SF’s Mokonchu leaps to state high jump championship


Submitted photo

Spring-Ford senior Nene Mokonchu competes at the Penn Relays this past spring. Mokonchu won the event at the Penn Relays and a PIAA State Championship in the high jump.

Kyla Wilhelm, Staff Writer

Nene Mokonchu quite literally saved the best for last.

In the final high school event of her career, the Spring-Ford senior leapt to a personal record of 5 feet, 10 inches at the PIAA Track and Field Championships to claim the Rams’ first-ever spring state high jump championship.

The jump ensured the Brown University-bound senior would end her career as one of the best-ever to compete for Spring-Ford.

The big victory follows her indoor state championship performance in the high jump at the Pennsylvania Track and Field Coaches Association Indoor State Championships this past winter.

Mokonchu will not only be remembered within Rams’ record books, making a name for herself on a national level this past April as well.

The Rams senior leapt to a meet-best 5 feet, 7.75-inch mark in the high jump to become the Rams’ first-ever victor at Philadelphia’s annual track and field showcase that attracts top talent from across the country.

Despite being one of the top contenders, Mokonchu nevertheless had to conquer nerves.

“Going into Penn Relays, (I) had initially been so ecstatic and ready to execute,” said Mokonchu. “The day before, though, I began to mull over potential mess ups. However, once on that field and under the sun, I regained that initial excitement.”

With her determination, and what seems to be a little help from the sun, Mokonchu became a champion. Although her jumps say otherwise, Mokonchu remains grounded.

“I was just so proud and honored to be surrounded by such talented people-both my fellow competitors and the officials/alumni,” she said.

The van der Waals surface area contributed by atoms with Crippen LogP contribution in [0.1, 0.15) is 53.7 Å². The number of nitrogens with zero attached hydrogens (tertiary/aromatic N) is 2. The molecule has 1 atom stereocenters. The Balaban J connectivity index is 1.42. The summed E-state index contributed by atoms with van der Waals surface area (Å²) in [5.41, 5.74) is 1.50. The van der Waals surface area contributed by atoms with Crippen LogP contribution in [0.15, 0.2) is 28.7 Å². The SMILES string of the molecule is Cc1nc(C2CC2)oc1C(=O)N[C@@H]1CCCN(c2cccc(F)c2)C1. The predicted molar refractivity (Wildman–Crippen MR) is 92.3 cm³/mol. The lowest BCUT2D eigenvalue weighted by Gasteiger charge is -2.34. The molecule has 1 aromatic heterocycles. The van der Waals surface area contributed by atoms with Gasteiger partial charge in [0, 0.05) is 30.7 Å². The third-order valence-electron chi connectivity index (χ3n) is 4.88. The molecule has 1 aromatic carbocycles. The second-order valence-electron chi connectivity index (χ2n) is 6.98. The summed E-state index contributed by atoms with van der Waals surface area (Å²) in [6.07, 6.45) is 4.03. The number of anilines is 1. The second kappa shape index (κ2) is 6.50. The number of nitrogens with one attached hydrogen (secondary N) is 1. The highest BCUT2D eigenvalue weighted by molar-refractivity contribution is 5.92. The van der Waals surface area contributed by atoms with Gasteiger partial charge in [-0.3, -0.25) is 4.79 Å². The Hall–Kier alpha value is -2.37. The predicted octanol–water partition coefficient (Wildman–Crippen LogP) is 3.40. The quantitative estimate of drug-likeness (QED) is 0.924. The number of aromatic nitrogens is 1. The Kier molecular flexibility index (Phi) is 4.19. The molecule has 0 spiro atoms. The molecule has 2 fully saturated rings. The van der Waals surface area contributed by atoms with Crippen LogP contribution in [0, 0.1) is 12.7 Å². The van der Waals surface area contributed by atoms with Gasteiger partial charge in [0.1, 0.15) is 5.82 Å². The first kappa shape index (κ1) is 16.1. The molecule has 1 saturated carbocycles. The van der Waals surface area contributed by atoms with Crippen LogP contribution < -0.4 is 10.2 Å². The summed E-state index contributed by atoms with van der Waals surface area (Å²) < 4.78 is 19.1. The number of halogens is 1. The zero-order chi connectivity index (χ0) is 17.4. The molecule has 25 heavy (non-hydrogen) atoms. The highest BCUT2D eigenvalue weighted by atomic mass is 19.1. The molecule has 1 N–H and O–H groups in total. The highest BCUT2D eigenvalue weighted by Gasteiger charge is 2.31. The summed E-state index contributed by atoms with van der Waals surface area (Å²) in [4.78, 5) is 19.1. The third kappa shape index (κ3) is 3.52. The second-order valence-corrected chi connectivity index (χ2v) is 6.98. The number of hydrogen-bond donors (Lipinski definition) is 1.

Recently, Mokonchu won the Pioneer Athletic Conference’s high jump championship with a leap of 5-feet, 8-inches. She followed that up with a triumph in the District One Championships of 5-7. Earlier this year, she set her then-personal record of 5-9 at the Perkiomen Valley Invitational.

Aside from her list of accomplishments in high school, Mokonchu plans to attend Brown University where she will be majoring in political science and Africana studies on a pre-law track.

“I will not only compete in track and field, but will also do AROTC to pursue a career of judge advocacy within the military, and hopefully become a Supreme Court Justice,” said Mokonchu.

Most people would look at this title and feel as though they have accomplished something bigger than they could ever imagine; however, for Mokonchu, she feels it is something else.

“[I think] my biggest accolade is the unwavering assurance I have in who I am, who I can be, and humility in trying to be better from every mistake,” she said. “I’ve gained so much on the state and (inter)national level both academically and athletically, but it would’ve never been done without my profound humility and submission to a greater plan beyond my present understanding.”